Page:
Cons: Readability - in an ideal world everyone would be up to date with ES6, but in reality most people are wayyy behind. I bet if you took a survey of software developers and asked them if they knew what a for each does vs Object.Entries, you'd have a lot more that understand the former. If the goal is to have clear code with a low probability that someone else modifying the code will make a mistake, going will the former will be more likely to achieve that. It's much safer to go with the lowest common denominator.

Bugs - Every time you modify code, there is the potential to add new bugs to the software. You have to weigh up this risk vs the benefit of making the changes. Usually code changes are either making the code more efficient, easier to read, or adding some new feature, which trumps the risk of creating bugs.

Efficiency - map is less efficient than for each, so this code will most likely be slower

Time - This took some amount of time and thought to implement, and presumably test. Since the code produces the same outcome, the time could have been better spent on producing value.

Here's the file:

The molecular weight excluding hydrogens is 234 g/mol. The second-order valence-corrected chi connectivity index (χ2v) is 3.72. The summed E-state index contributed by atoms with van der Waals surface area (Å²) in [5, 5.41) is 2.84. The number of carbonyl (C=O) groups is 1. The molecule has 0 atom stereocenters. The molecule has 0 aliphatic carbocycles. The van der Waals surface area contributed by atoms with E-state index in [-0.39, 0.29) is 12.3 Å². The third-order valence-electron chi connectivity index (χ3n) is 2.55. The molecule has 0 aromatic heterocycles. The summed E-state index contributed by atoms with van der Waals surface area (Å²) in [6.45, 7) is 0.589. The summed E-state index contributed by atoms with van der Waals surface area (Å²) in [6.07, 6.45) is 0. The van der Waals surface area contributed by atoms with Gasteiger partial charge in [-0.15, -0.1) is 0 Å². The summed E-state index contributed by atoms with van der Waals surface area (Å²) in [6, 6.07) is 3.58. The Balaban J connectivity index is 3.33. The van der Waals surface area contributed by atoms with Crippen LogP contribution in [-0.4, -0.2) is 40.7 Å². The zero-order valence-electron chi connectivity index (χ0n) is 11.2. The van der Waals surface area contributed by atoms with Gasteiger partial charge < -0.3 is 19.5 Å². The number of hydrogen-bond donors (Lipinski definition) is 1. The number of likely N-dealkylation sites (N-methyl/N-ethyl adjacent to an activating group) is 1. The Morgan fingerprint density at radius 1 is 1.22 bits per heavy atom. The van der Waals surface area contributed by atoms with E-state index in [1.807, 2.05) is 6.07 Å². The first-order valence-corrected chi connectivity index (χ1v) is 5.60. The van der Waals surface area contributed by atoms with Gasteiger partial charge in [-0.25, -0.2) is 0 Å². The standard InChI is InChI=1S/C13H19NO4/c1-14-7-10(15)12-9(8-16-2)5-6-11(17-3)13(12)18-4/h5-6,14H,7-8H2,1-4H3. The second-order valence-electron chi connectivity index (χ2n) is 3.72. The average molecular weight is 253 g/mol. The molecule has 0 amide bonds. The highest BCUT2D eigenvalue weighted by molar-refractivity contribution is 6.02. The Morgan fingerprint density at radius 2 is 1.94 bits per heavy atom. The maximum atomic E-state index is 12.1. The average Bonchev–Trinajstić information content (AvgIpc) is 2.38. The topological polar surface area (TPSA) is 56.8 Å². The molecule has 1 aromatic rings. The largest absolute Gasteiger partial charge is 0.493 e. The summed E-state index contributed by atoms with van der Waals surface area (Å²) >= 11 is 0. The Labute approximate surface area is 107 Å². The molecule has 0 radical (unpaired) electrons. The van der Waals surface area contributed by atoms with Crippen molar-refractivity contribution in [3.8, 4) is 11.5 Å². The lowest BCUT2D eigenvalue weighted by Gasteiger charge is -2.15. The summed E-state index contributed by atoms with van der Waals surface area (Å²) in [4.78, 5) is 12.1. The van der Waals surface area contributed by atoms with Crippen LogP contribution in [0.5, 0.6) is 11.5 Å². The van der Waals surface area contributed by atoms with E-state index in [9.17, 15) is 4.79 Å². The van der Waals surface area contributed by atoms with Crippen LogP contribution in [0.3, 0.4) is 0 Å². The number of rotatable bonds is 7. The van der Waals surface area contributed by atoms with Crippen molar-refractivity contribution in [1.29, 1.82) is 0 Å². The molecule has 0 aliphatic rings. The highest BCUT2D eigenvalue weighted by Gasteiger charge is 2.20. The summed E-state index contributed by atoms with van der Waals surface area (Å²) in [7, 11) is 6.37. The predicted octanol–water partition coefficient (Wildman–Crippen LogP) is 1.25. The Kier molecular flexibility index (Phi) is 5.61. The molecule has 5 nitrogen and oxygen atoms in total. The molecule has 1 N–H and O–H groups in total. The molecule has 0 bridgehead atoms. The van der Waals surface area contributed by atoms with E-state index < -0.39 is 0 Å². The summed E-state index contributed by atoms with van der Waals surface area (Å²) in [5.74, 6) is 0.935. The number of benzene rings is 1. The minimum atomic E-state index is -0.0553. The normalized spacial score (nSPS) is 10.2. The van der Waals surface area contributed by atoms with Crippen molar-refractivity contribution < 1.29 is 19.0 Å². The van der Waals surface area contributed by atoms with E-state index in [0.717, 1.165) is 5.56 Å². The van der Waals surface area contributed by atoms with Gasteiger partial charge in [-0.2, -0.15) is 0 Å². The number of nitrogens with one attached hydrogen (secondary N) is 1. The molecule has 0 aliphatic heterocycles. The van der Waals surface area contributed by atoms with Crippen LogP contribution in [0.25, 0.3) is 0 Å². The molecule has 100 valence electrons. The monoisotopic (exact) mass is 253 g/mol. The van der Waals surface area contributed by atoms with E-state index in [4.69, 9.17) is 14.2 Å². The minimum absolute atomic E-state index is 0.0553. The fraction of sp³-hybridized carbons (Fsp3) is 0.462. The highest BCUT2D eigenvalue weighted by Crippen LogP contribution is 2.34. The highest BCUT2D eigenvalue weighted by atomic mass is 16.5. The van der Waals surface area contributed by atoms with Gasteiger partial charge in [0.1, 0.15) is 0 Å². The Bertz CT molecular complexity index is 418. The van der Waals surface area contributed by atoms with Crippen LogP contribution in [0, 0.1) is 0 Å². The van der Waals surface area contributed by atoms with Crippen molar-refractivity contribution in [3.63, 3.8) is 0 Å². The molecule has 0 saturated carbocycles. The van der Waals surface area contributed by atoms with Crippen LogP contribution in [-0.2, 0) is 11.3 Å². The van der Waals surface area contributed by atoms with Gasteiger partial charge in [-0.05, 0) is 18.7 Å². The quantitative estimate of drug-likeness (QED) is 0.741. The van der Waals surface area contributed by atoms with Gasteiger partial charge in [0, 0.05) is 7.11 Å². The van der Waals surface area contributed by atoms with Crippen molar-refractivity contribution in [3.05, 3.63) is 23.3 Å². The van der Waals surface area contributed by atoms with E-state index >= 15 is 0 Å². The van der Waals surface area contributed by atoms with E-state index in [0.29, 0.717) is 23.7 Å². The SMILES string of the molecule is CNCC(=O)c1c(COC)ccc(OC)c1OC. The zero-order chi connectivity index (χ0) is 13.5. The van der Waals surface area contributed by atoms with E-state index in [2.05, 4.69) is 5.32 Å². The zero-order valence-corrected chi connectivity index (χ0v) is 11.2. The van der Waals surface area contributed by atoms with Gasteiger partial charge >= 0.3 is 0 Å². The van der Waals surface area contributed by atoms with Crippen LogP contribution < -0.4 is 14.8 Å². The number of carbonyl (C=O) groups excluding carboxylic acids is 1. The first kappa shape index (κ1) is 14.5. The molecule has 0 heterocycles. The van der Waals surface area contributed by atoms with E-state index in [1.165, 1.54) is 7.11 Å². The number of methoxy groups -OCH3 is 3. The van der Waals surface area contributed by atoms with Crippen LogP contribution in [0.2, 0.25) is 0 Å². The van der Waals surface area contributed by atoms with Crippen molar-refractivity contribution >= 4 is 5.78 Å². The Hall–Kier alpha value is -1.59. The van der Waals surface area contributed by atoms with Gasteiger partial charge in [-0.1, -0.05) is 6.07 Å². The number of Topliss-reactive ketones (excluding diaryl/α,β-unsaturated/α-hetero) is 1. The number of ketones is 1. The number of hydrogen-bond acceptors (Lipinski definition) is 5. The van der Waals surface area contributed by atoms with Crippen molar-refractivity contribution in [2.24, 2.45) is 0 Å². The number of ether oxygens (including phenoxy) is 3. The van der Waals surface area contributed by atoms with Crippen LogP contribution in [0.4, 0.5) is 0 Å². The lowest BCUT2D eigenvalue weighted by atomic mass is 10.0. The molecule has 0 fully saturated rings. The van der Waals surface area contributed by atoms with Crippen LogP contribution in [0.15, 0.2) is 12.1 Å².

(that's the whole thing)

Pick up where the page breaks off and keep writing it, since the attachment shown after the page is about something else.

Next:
Debugging - It's harder to debug your script since it's so condensed. The old one you can just set a breakpoint on the line you want to debug, the new one you have to set a breakpoint on the line you want to debug, then the subsection. (Support for this has only just been added to vscode, support in other IDEs might not be there)

Kevin Pliester's photo

I wish I could do it all at our place too. Unfortunately, most (german) visitors to our site still use Internet Explorer, because of SAP or other requirements from their companies.

I always have to make everything as old as possible so that it works everywhere. These are often customers from the legal field, funnily enough - who then still use Internet Explorer.

Thank you for your post, I find it quite useful, especially to refresh my brain cells a bit.

Chris Bongers's photo

Hey Kevin that struggle is so real, my previous company had to support up to IE9

Akash Raju M's photo

You don't have to write old code, you can use a JavaScript Compiler like babeljs.io